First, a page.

Welcome to Just Old Flies

Welcome to 'just old flies,' a section of methods and flies that used-to-be. These flies were tied with the only materials available. Long before the advent of 'modern' tying materials, they were created and improved upon at a far slower pace than todays modern counterparts; limited by materials available and the tiers imagination.

Once long gone, there existed a 'fraternity' of anglers who felt an obligation to use only the 'standard' patterns of the day. We hope to bring a bit of nostalgia to these pages and to you. And sometimes what you find here will not always be about fishing. Perhaps you will enjoy them. Perhaps you will fish the flies. Perhaps?


The Other No-Hackle

The Other No-Hackle
By Eric Austin, Ohio


We have, my friends, come full circle. I intend to show here that we are now, after years of scientific inquiry and investigation, fishing in much the same way as Dame Juliana Berners did in 1450. Techno fishing has become retro fishing, and I'll prove it with this fly.

Which authors most exemplify the scientific approach to modern-day trout fishing would you guess? Art Flick, Vince Marinaro, Joe Brooks, Gary LaFontaine, Lefty Kreh, certainly all of these legends would be considered important. I would have to choose the ground breaking work started by Vince Marinaro in A Modern Dry-Fly Code and Swisher/Richard's Selective Trout as the two most important books bearing on today's technical fly-fishing, along with Caucci/Nastasi's Hatches which builds on the work of Fran Betters. Most of the flies used today by serious spring creek anglers are a direct outgrowth of those shown in works by these authors, if not identical copies. Even cripples and captive duns are included in Swisher/Richard's second book Fly Fishing Strategies.

It is the no-hackle that I'd like to focus on here. I just now received a copy of Selective Trout from a good friend, Dr. Barton Evans of Bozeman, Montana. I thought I knew all about this book, having read entire sections from it in other sources, but I was surprised when I looked at the no-hackle duns. Several versions are shown, and the focus is more on the cut wing, hackle tip wing, and mallard breast feather winged versions than the mallard quill no-hackle that we all fish today. I immediately felt the need to tie some of these, and the best of the bunch is represented at the top of the page. I photographed the fly, looked at it, and thought "This looks like some of the old colonial flies from Williamsburg, VA." It also reminded me of some representations I'd seen of Dame Juliana Berner's flies.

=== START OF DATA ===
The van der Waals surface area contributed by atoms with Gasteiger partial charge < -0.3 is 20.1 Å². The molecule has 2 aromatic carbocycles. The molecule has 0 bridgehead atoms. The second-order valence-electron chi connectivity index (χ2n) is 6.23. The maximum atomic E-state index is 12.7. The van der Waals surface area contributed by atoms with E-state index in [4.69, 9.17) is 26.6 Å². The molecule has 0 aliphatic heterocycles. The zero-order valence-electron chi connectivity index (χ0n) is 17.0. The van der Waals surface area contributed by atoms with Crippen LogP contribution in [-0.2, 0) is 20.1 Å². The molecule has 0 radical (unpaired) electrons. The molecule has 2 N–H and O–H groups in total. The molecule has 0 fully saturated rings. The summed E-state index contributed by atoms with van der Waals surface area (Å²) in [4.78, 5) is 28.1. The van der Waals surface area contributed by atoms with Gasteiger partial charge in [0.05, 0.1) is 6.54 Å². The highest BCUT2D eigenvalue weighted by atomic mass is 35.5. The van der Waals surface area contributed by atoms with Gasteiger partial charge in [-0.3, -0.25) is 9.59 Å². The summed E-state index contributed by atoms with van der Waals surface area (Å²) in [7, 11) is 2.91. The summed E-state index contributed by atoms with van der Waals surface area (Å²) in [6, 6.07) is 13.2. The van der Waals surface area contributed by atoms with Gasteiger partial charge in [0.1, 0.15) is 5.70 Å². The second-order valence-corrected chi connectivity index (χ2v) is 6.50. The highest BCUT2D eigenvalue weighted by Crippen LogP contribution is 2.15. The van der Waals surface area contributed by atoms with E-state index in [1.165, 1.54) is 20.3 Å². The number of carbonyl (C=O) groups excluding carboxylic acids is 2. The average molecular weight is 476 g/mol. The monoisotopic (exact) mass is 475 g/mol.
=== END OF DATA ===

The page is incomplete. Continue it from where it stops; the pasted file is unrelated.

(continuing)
There is considerable argument whether or not flies were fished wet or dry in the years before actual fly rods and reels made an appearance. Dapping, or dabbling a fly in the water above fish, was clearly an established method of fly fishing, using long sticks with a short length of horse-hair line at the end, with a fly attached to the end of that. Dame Juliana herself talks of fishing for trout at "leaping time" with a "float line" and "dubbed hook." Logic dictates that some of these flies were fished dry, or at the very least, "damp." In any case, I'll make that argument here. Now let's look at one of Dame Juliana's fly recipes:

The Yellow Fly: the body of yellow wool; the wings of red cock's hackle and of the drake dyed yellow.

Here's one from Cotton, circa 1676:

"We have another dun, called the BARM-FLY, from its yeasty colour(sic). The dubbing of the fur of a yellow dun cat, and a grey wing of a mallard's feather."

The last fly differs very little from the PMD no-hackle dun I've shown, the latter having a body of pale yellow/olive fur, light gray duck shoulder or breast feather wings, and tail of dun hackle fibers.

So we see that with all the aquarium nets, slant tanks, modern macro photography, years of study built upon the years of study of others, we have achieved what Dame Juliana and Charles Cotton accomplished several hundred years ago, the no-hackle dun. I think all our hard work has finally paid off!